One of the great moments in literary history occurred at the Ritz Hotel in Paris hours after the liberation. J.D. Salinger, then known as Jerry Salinger, was a twentysomething man and little known writer who witnessed indescribable carnage when he landed at Normandy and fought battles across the combat fields of France.

After the liberation young Salinger went hunting for his literary hero, the Hemingway who was then at the peak of his power and fame. Mr. Salinger found Mr. Hemingway at the Ritz—two writers and warriors, one of the most famous writers of the century and the other an unknown young man.

They met. They talked. They drank. Hemingway asked to read Salinger’s magazine stories, found them brilliant, and the literary lion of one generation gave the literary lion of the next generation a career boost between bottles of whiskey and stories of war.

Today’s battle will not be won in a linear war with a clearly defined ending.

Somewhere in Paris tonight there are most certainly young men and young women sharing stories of war they are fighting today, sharing their resolve to defeat those whose carnage would kill our people. Names we do not know will someday share their stories with the world and become the literary lions or political leaders of the future—made stronger and wiser by the experience they share today and will surmount tomorrow.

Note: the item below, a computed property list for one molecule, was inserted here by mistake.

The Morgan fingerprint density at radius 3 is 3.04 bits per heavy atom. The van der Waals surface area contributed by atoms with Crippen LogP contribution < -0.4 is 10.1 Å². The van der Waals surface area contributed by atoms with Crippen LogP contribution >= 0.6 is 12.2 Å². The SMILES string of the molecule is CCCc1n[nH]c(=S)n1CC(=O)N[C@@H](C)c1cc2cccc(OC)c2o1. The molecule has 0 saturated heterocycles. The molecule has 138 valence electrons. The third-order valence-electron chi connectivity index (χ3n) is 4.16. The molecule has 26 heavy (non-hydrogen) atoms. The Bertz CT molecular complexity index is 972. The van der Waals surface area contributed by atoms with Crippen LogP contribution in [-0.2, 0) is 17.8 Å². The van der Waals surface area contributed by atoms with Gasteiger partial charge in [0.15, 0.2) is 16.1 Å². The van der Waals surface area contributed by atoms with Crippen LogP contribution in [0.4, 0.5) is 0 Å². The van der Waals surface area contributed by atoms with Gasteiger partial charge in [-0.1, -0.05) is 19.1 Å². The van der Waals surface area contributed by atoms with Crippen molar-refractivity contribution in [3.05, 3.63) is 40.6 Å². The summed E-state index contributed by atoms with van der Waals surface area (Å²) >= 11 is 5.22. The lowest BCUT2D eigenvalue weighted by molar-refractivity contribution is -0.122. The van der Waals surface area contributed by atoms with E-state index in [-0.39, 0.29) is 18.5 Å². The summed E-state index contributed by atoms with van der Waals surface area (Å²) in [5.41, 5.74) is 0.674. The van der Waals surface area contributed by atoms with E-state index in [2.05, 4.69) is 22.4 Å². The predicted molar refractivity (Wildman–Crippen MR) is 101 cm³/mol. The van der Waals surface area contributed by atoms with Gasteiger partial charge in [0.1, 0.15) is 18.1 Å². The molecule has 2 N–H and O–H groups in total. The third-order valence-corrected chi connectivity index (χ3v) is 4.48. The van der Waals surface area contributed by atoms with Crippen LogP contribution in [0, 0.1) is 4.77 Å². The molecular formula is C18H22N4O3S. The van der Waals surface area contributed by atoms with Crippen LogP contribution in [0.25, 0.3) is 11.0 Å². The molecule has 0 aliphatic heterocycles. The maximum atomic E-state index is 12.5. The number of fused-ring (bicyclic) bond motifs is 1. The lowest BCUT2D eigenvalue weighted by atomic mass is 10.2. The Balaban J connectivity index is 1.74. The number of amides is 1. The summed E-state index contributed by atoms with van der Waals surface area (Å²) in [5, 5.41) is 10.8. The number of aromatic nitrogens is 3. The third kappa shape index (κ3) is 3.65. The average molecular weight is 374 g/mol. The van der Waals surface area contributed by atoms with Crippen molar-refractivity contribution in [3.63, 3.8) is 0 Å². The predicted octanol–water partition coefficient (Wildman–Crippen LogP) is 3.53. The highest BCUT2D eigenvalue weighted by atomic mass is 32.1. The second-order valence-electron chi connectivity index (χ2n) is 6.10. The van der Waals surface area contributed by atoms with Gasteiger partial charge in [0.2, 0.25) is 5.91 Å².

Parisians and those who cheer them and stand with them from around the world, are reviving that spirit that we are in this together—a spirit that was widespread in the 1940’s but is all too rare in our age of partisan venom, political vindictiveness and political appeals to racism, bigotry and fear.

In the liberation of Paris in 1944 the great artists of the time played a central role. Ernest Hemingway did in fact fight with the French resistance while Albert Camus did in fact write appeals for freedom in a journal outlawed by fascists. Andre Malraux and Jean Paul Sartre did in fact risk their lives for the freedom of France—alongside the multitudes of French men and women who can be viewed on thrilling video on You Tube, standing on both sides of the street cheering wildly and crying with joy and laughing with ecstasy—as the Free French Army marched into Paris on the day that the liberation of Paris was won.

Today’s battle is different, but identical in nature. Today’s battle will not be won in a linear war with a clearly defined ending. With Washington and New York now threatened again, the danger to America grows again, and we must seek to find a national unity and resolve and courage and spirit that is not in the nature of our bitterly divided country.

Paris was liberated from fascism in August 1944, and while we share the horror of the crimes against Paris in November 2015 we share the honor being present to witness—before our eyes in a real time experience through pictures captured by modern media—the new liberation of Paris by the people of Paris who are being cheered in heaven by those who rose to the occasion in 1944 and shared with Parisians today the timeless truth that the City of Light will live forever.

Paris 1944, Paris 2015: Hemingway and the Second Liberation of the City of Light